Category Archives: ISS

ISS bounce III

April 30th, 2013

The doppler shift was the problem to be solved for performing further steps in ISS bounce. There are two practical strategies: If every station will compensate its own doppler component, so even random QSOs would be possible. The other solution is, when the whole compensation will be done by one of the stations. That would open ISS bounce to stations that are able to do antenna tracking on the ISS, but not to compensate the doppler. In this case it is required to arrange skeds, because the compensating station is required to know the coordinates of the other one.

Basing on DC9ZPs E-Book I extended the software, I use for station control, by satellite tracking. That opens the possibility to calculate the relative speed and the resulting doppler shift of the ISS pertaining to given locations and given frequencies.

DJ5AR-EI8HH Elevation DJ5AR-EI8HH DopplerAbove diagrams show the elevation with the according doppler components on 1296 MHz for a window between DJ5AR, JN49CV in Mainz (green) and EI8HH, IO53HN near Galway (blue). If the full doppler compensation will be done by one of the stations, the red line with a total span of 120 kHz will be relevant. The window in this example would open for about five to six minutes.

ISS bounce II

April 8th, 2013

Another test tonight with the experience of the one two days ago, was more efficient in finding the reflections. The ISS passed south of our QTHs. So I could track the whole pass from rise to set. Jan´s signal could be detected most of the time during his window. The picture shows his signal shortly after the rise of the ISS. Caused by the doppler effect it moves from right to left. The shift in this detail varied between 47 kHz and 38 kHz, while PA3FXB was transmitting on 1296.300 MHz in CW.  By a length of about 25 seconds there was a variation of 400 to 500 Hz per second.

PA3FXB shortly after rise without QRG tracking

PA3FXB 2013-04-08 shortly after rise Audio

PA3FXB shortly after rise

PA3FXB shortly after rise with manual QRG tracking

Jan was transmitting his callsign “PA3FXB” followed by “T”s. The variation of the pitch in the first audio file is caused by manually tracking the signal. The second audio file gives an impression of the speed of the doppler variation. An effective  compensation of the doppler effect seems to be most important.

There have been earlier attempts to realize QSOs by reflections on the ISS. SM2CEW reports about nearly completing QSOs on 144 MHz with SM7WSJ in 2007 and he tried also with SV3AAF (more). DF2ZC claims the first ever QSO via ISS scatter on 2 m with DH7FB on December 9, 2007. They completed three more QSOs in 2008. It seems that these were the only four QSOs via ISS bounce since then. VA7MM reports about tests on ISS bounce with VE7BBG on 23 cm in 2004. PE1ITR tried with DK3WN in 2007.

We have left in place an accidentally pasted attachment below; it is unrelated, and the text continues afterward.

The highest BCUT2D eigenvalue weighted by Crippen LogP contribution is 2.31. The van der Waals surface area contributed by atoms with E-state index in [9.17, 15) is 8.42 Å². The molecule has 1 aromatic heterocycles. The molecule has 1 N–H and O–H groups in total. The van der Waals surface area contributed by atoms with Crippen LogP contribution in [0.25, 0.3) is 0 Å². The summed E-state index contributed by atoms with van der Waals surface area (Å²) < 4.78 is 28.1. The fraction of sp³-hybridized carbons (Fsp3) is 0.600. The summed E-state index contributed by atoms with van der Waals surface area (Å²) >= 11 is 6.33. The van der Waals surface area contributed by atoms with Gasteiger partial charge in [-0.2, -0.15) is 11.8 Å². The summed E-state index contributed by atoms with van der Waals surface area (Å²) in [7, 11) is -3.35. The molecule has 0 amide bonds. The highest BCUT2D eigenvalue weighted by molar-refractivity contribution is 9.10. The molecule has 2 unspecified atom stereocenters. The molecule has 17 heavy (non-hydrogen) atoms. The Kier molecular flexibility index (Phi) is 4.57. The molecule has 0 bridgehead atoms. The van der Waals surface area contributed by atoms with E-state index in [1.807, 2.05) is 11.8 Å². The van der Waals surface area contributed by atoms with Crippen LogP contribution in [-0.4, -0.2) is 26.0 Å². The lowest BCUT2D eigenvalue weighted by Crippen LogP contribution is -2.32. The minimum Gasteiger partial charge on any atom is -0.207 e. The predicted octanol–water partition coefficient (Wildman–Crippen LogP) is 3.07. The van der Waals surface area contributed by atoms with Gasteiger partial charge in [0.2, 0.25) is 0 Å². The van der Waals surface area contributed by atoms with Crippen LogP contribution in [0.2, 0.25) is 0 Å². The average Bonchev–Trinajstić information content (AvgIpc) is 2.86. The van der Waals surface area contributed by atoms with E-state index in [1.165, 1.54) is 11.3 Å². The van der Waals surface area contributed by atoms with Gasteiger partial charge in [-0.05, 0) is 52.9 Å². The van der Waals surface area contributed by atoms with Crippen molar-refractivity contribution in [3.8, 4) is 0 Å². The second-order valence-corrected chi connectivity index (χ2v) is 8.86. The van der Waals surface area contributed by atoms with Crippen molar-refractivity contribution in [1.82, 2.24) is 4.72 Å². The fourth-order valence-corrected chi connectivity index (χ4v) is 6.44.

ISS bounce

April 7th, 2013

Tonight Jan, PA3FXB and I tried, what we were discussing about for quite a while. There was a prediction of an ISS pass shortly after local midnight and both of us had no other appointments. So we agreed that Jan should make a transmission on 1296.300 MHz as soon the ISS became visible to him and tracking it as long as possible. My part was to monitor the pass of the International Space Station on my SDR. We used 3 m dishes on both ends and Jan had approximately 375 W in CW.

PA3FXB via ISS Beginning

PA3FXBs signal at the very right

Here is the result. Jan appeared with a relatively strong signal (on the very right), faded out and came back with weaker signal strength. I interpret it, that the first appearance was backscatter and the second was forward scatter, what has to be discussed. Doppler was extremely strong and more than 40 kHZ at the beginning.

Aircraft Scatter, AirScout and the ISS

February 23rd, 2013

Frank, DL2ALF has written an amazing tool for aircraft scatter prediction, called AirScout. Positions of planes are shown in a map like at or, but in addition the path and the part of it, where planes could be seen from both stations will be marked. Frank is using open street map for the maps and an elevation model of NOAA to respect the topography of the path. I made use of a beta version last Tuesday in the NAC on 23 cm and found it extremly helpful.

The latest version can be found here.

Thank you Frank!


Path DJ5AR – IK3HHG with planes and topography

As can be seen in the screenshot, the effective area is excentric to the center of the path. It is displaced southwards because IK3HHGs horizon is limited by the alps.


Eight times IK3HHG shifted by doppler, corresponding to the screenshot above

Last saturday at the GHz meeting in Dorsten Frank told me, that he integrated the groundtrack of the International Space Station to be drawn in the map too. So we have been discussing about the possibility of performing QSOs via reflections at the ISS.


AirScout with groundtrack of ISS

Back home I was very optimistic and used overflights, where the ISS  passed by nort of my location to look out for reflections of GB3MHL on 23 cm, but had no success. There was no trace at all in the waterfall diagram of my SDR. The duration of a pass is only up to 9 minutes and the expected doppler shift is +/- 84 kHz due to the high speed of 28000 km/h. So even if something could be heared or seen, tracking and decoding the signal will be another problem to be resolved.

But anyway: I am looking for somebody to perform tests with me, just to detect reflections at the ISS. Skeds are welcome via chat (ON4KST and HB9Q) or email dj5ar (at)